Lebanon's president sent a letter to parliament Wednesday urging it to review an electoral law that some politicians say favors members of parliament loyal to Syria.
In the letter, President Emile Lahoud urges parliament to call another session to consider revising an election law passed five years ago, when Syria controlled the country. Some members of parliament claim the law splits voting districts in a way that favors pro-Syrian candidates.
Parliament met last week to discuss developing a new law for parliamentary elections, scheduled to begin May 29. But some members walked out of that session saying that pro-Syrian legislators were not willing to address the issue. In response, the pro-Syrian contingent said they would have to revert to the 2000 election law due to lack of quorum in parliament.
Adib Farha was an advisor to former Prime Minister Rafiq Hariri, whose assassination in February led to international pressure for the withdrawal of Syrian troops from Lebanon. Mr. Farha says it is now up to the speaker of parliament, Nabih Berri, to decide how to handle the dispute over the electoral law.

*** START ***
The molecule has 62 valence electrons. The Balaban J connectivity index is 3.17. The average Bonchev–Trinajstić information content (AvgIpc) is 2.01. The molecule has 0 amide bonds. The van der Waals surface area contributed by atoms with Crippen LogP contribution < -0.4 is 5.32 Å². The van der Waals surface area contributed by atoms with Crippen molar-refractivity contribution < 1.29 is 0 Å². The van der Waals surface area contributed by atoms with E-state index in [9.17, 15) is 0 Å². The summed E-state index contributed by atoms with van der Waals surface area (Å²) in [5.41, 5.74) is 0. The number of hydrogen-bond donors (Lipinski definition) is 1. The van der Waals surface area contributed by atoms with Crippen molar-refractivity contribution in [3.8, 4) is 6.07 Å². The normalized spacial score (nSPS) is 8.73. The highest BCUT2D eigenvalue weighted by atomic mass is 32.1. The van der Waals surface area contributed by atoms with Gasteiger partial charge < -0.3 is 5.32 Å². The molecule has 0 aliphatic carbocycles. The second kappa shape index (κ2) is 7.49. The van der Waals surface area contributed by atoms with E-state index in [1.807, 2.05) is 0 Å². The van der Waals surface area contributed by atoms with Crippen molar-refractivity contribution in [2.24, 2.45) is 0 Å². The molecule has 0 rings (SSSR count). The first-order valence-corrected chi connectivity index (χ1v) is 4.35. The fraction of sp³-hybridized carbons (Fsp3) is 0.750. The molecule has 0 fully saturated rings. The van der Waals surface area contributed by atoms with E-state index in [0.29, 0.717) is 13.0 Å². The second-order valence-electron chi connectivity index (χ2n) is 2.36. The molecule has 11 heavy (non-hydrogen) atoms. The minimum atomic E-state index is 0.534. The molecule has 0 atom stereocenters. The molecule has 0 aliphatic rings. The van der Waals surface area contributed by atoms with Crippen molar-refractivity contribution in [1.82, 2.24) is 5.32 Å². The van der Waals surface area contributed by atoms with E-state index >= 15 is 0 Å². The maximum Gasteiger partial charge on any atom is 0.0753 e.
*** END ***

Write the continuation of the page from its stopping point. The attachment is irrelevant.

"If the speaker of the parliament decides to call for a parliamentary meeting this week, then more than likely the election law of 2000 will not be enacted and a new law will be enacted that uses smaller districts, which will be more fair and more representative," he said.
If Mr. Berri does not call a new meeting, then a decree will be sent to President Lahoud to accept the districting of the 2000 elections.
Mr. Lahoud has been viewed as a staunch supporter of Syria, but since its withdrawal from Lebanon, the president seems to be moving closer to the Maronite Christian community, who favor smaller districts.
All parties agree that the elections should take place as scheduled but if the districting issue is not resolved, many have threatened to dispute the validity of the elections. Parliament has until the close of the day on Thursday to address the issue before President Lahoud officially calls for the parliamentary elections to take place at the end of the month.
If the elections do take place, they would be the first in Lebanon without a Syrian presence in over three decades.